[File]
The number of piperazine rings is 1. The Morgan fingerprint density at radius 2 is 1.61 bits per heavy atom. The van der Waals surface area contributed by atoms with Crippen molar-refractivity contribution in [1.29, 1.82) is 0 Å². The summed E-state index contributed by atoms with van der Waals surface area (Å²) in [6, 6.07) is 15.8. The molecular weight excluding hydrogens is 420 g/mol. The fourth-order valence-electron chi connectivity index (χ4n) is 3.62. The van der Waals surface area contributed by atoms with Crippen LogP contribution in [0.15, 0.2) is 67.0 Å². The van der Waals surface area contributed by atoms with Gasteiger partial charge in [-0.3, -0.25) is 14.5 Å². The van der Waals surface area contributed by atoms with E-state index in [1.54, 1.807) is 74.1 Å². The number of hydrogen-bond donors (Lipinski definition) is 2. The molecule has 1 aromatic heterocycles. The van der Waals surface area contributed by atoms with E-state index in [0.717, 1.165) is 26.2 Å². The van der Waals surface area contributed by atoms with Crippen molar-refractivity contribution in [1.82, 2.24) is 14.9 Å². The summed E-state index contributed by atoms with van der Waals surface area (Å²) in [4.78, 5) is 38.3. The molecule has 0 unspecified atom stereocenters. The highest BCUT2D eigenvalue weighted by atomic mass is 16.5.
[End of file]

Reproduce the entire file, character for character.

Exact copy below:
The number of piperazine rings is 1. The Morgan fingerprint density at radius 2 is 1.61 bits per heavy atom. The van der Waals surface area contributed by atoms with Crippen molar-refractivity contribution in [1.29, 1.82) is 0 Å². The summed E-state index contributed by atoms with van der Waals surface area (Å²) in [6, 6.07) is 15.8. The molecular weight excluding hydrogens is 420 g/mol. The fourth-order valence-electron chi connectivity index (χ4n) is 3.62. The van der Waals surface area contributed by atoms with Crippen LogP contribution in [0.15, 0.2) is 67.0 Å². The van der Waals surface area contributed by atoms with Gasteiger partial charge in [-0.3, -0.25) is 14.5 Å². The van der Waals surface area contributed by atoms with E-state index in [1.54, 1.807) is 74.1 Å². The number of hydrogen-bond donors (Lipinski definition) is 2. The molecule has 1 aromatic heterocycles. The van der Waals surface area contributed by atoms with E-state index in [0.717, 1.165) is 26.2 Å². The van der Waals surface area contributed by atoms with Crippen molar-refractivity contribution in [1.82, 2.24) is 14.9 Å². The summed E-state index contributed by atoms with van der Waals surface area (Å²) in [4.78, 5) is 38.3. The molecule has 0 unspecified atom stereocenters. The highest BCUT2D eigenvalue weighted by atomic mass is 16.5.